Protection Orders in Family Cases
Family proceedings consist of different procedures. During your family case, there is an extremely important procedural moment, called discovery or discovery of evidence. During this procedural moment, both parties must provide evidence pertinent to the case. In another blog we explained that an important part of this process is Mandatory Disclosures. But you could also request, or the other side could request that you send certain documents, that you respond to interrogatories, that you submit to depositions, physical or mental analysis, or other forms of discovery of evidence. In today's blog we are going to be explaining what protective orders consist of during the discovery of evidence in family cases.
During the time of obtaining evidence, you can and must request and deliver to the other party, all documents, information, evidence, and other means of proof that have a connection with the process. Failure to provide this information could lead to sanctions from the family court. If for any reason you cannot provide this evidence, it will be necessary for you to seek a protective order.
Despite their name, these protective orders are not orders aimed at protecting a person in cases of domestic violence, for this there is a different process, therefore, they should not be confused. These orders are used to prevent the other party from obtaining information that is privileged, confidential, or because soughing this evidence is done with the objective of annoying, embarrassing, oppressing, or causing discomfort and damage both in the emotional sphere, as well as in the financial of the person who is obliged to deliver them.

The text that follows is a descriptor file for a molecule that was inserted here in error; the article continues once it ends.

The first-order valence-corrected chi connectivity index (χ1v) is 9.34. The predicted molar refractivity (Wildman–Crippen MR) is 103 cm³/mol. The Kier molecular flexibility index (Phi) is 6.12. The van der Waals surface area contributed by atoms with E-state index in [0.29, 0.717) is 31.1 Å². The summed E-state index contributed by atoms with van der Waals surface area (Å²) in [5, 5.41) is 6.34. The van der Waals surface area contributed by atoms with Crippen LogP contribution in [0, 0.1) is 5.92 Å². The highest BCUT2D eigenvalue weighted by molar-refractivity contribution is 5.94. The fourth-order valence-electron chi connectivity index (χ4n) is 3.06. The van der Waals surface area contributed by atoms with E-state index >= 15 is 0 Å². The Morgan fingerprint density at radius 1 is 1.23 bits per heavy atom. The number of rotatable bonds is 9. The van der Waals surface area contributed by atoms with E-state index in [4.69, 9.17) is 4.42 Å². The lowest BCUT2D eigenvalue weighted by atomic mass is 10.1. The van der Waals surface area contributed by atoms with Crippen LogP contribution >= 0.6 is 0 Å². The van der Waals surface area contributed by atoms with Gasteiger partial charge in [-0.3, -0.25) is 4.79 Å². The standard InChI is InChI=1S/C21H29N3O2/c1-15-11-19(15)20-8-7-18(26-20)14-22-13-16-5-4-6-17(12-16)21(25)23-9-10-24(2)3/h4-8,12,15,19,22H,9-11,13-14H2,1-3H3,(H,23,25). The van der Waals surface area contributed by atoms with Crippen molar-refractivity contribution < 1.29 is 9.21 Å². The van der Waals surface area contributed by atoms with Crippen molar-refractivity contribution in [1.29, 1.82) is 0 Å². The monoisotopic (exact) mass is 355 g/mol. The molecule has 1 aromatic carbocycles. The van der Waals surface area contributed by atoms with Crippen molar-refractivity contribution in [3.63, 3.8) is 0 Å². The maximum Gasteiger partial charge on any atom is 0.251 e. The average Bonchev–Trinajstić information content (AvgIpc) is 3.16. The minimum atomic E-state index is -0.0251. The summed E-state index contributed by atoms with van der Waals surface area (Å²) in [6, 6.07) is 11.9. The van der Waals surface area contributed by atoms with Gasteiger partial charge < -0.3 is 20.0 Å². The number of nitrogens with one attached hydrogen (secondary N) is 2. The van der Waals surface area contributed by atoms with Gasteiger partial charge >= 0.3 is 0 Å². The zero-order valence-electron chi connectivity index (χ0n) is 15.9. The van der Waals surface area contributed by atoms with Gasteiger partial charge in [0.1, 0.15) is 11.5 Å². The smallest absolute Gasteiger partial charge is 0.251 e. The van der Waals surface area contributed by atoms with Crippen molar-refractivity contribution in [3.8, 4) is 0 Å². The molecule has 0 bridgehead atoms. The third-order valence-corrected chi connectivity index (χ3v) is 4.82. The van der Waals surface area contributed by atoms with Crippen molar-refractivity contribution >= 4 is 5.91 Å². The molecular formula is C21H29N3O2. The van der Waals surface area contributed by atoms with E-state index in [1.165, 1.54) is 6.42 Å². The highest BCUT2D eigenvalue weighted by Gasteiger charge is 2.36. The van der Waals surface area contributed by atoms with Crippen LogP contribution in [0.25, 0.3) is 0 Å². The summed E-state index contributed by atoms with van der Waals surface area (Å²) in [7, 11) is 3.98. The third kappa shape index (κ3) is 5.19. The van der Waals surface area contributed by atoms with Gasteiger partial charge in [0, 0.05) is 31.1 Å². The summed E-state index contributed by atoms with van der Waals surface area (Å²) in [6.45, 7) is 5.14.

These protection orders must be requested by one of the parties to the court. The request must contain the reasons why the party that must provide the evidence cannot do so, and must offer alternative methods of obtaining it, if possible.
In family cases, these orders are especially used if the information being requested is of sensitive content, both for the parties and for minor children, if they exist. It is not possible to use these orders to hide or conceal information from the other party, but this mechanism must be used when there really is a valid reason for not providing the other party with the information that they are requesting.
Family processes are not only complex, but they are also highly emotional. If you need help with yours, don't hesitate to call us today. The first consultation is free. In Y. Morejon Attorney, P.A. We offer you the personalized treatment that you and your case deserve, because here, your problem is our problem.
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